he question of the ages of the Earth and its rock formations and features has fascinated philosophers, theologians, and scientists for centuries, primarily because the answers put our lives in temporal perspective.

Until the 18th century, this question was principally in the hands of theologians, who based their calculations on biblical chronology.

Lord Kelvin and Clarence King calculated the length of time required for the Earth to cool from a white-hot liquid state; they eventually settled on 24 million years.

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This has to do with figuring out the age of ancient things.

If you could watch a single atom of a radioactive isotope, U-238, for example, you wouldn’t be able to predict when that particular atom might decay.

The latest high-tech equipment permits reliable results to be obtained even with microscopic samples.

Radiometric dating is self-checking, because the data (after certain preliminary calculations are made) are fitted to a straight line (an "isochron") by means of standard linear regression methods of statistics.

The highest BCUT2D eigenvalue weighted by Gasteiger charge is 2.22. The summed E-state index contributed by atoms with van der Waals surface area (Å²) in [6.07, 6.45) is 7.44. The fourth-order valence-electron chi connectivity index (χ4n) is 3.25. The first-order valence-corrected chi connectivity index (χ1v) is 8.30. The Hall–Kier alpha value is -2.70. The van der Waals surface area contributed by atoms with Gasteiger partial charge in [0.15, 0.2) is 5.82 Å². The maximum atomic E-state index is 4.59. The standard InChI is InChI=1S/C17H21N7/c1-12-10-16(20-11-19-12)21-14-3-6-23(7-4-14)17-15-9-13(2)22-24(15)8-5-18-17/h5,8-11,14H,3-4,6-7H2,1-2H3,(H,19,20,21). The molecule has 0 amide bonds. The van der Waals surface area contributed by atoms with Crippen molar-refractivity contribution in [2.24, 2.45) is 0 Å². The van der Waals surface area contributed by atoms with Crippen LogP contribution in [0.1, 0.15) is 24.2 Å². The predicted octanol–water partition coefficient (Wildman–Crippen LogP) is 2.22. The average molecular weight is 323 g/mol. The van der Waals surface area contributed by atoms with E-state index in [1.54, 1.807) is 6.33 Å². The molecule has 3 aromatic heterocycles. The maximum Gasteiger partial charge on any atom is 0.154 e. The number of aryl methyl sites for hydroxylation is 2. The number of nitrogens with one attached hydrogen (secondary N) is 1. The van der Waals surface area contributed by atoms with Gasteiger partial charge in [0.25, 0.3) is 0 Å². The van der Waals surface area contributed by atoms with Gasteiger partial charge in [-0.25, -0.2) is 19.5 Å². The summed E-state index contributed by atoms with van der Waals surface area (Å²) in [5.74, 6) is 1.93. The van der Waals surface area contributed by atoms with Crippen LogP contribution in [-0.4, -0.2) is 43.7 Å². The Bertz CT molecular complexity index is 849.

The isotope potassium-40 (k-40) decays into a fixed ratio of calcium and argon (88.8 percent calcium, 11.2 percent argon).

Since argon is a noble gas, it would have escaped the rock-formation process, and therefore any argon in a rock sample should have been formed as a result of k-40 decay.

It might take a millisecond, or it might take a century. But if you have a large enough sample, a pattern begins to emerge.

It takes a certain amount of time for half the atoms in a sample to decay.

In a related article on geologic ages (Ages), we presented a chart with the various geologic eras and their ages.

In a separate article (Radiometric dating), we sketched in some technical detail how these dates are calculated using radiometric dating techniques.

It then takes the same amount of time for half the remaining radioactive atoms to decay, and the same amount of time for half of those remaining radioactive atoms to decay, and so on. The amount of time it takes for one-half of a sample to decay is called the half-life of the isotope, and it’s given the symbol: It’s important to realize that the half-life decay of radioactive isotopes is not linear.